Bishop residents met with the City Council Monday to discuss their views on the newly adopted invocation guidelines, which prohibit those from giving the invocation from using the names of specific deities, quoting scripture or referencing religious holidays.
To kick off the meeting, City Attorney Peter Tracy, who drafted the new guidelines and requested the council adopt them, gave a brief history on the first amendment and separation of church and state laws and lawsuits, to explain how and why the council adopted the new rules.
Tracy explained that two years after the Constitution was signed, Congress enacted the Bill of Rights, with the first 10 amendments to the Constitution.
“The most important amendment is the First Amendment,” Tracy said. “Freedom of religion is the first of the first amendments.”
Under the First Amendment, the U.S. Government is prohibited from establishing or limiting the practice of any religion.
“History is rife with persecution of religion,” Tracy said. “When a religion gets government power, bad things can happen, think of Iran or Afghanistan.”
Tracy said that, in 1982, a lawsuit (Ruben v. Burbank) was filed against the City of Burbank, and the California Court of Appeals said that the city was violating residents’ civil rights by holding invocations prior to government meetings.
The ruling said that prayers were welcome, but created what is called the Bright Line, outlawing the use of specific names, such as Jesus, quotations from religious scriptures and references to religious holidays.
“We ignored (the Ruben ruling) for a quite a while, because rural towns and cities weren’t getting sued, but that’s not the case anymore,” Tracy said. “We’ve done invocations since 1967 and, personally, I think Ruben is wrong, and a more general rule should be applied.”
Tracy said he began to reconsider the city’s position on invocations when Hindu Statesman Rajan Zed of Reno contacted the city a few months ago, asking to give an invocation at the City Council Meeting.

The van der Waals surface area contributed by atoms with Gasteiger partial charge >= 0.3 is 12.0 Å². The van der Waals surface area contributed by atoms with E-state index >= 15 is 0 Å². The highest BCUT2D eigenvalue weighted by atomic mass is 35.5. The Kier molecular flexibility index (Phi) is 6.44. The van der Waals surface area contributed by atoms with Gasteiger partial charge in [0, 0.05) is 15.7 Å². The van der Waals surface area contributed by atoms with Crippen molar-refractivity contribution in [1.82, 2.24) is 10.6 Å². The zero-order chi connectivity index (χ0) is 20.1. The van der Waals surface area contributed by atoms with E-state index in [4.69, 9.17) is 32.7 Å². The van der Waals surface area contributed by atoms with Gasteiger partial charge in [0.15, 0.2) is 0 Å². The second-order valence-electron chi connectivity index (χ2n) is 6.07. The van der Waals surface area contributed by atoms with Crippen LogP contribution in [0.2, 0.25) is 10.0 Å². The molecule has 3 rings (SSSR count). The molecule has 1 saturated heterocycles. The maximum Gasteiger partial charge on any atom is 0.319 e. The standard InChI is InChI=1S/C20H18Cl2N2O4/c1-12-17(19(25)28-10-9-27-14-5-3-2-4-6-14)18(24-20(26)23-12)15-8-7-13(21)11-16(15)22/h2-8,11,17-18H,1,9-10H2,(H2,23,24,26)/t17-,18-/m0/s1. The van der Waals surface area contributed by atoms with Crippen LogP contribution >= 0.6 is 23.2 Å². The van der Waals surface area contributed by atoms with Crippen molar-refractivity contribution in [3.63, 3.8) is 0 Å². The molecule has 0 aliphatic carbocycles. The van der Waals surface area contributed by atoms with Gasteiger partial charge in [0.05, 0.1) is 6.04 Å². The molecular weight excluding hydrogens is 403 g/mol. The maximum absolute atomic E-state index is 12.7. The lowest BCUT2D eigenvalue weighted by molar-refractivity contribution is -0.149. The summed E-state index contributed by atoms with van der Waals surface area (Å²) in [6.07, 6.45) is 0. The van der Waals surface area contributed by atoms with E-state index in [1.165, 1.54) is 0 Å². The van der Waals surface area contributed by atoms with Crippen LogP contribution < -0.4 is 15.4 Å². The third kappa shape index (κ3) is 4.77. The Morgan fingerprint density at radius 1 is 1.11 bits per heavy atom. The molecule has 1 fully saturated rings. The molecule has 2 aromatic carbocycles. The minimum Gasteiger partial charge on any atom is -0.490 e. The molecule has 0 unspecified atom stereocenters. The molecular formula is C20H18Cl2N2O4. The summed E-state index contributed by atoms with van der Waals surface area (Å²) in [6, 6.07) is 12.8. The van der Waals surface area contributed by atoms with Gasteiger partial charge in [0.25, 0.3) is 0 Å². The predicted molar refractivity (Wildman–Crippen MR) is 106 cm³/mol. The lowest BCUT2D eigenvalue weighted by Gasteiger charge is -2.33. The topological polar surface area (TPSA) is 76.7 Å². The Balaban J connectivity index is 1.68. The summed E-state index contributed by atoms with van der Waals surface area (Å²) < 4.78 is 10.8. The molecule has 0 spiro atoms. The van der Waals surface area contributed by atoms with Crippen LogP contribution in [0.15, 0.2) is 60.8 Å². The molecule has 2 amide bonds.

“My job is to protect the City Council and the City, and I wondered if we were being set up” for a lawsuit when Zed requested an invocation, Tracy said.
Before taking Zed up on his offer to provide an invocation, Tracy created the new guidelines to ensure that the city’s position on opening prayers was in-line with the Ruben V. Burbank ruling in the state courts.
However, when Zed provided the invocation, Tracy said he ignored the city’s guidelines, and quoted from scripture.
As a matter of etiquette, Tract did not interrupt the prayer, and said he probably wouldn’t interrupt anyone during a prayer in similar circumstances.
Tracy said the city faces another challenge when it comes to invocations and dealing with the right to pray before a meeting.
“The Civil Rights Act was meant to prevent discrimination, but it creates an uneven playing field,” Tracy said, explaining that the plaintive in a civil rights lawsuit can recoup lawyer’s fees if they win, but the defendant cannot recoup fees if proven innocent.
That means that if the city were to be sued for a civil rights infringement, it will be required to spend between $500,000 and $1 million to defend itself, win or lose.
With small cities such as Ridgecrest and Landcaster being threatened or sued, Tracy said adopting the guidelines was a prudent step.
“The city’s guidelines say nothing more than what Ruben says,” Tracy said. “I don’t like it one tiny bit, but I’ve been trying to save the invocations because I think they’re a good thing.”
Currently, the City of Lancaster is in the Ninth Circuit Court of Appeals. That case will be heard Nov. 8 in Pasadina. If the court rules in favor of the city, Tracy said Bishop may be able to abolish the new guidelines.
In the mean time, residents who attended Monday’s meeting made it clear that they are unhappy with the guidelines.
“This is not freedom of religion, but restriction of it,” Aaron Lamb said, asking that the City Council allow residents to pray to any deity during the invocation.
Carol Harris also said the new guidelines prohibit the free exercise of religion.
Gayla Wolf said the purpose of separation of church and state laws are meant to prevent one from controlling the other. “Telling our religious leaders how to pray is oppression,” Wolf said. “There are some causes worth standing up for. The heck with all these well-intended restrictions.”
Bishop Mayor David Stottlemyre said the city could track the Lancaster case and, if the city wins, consider changing the guidelines.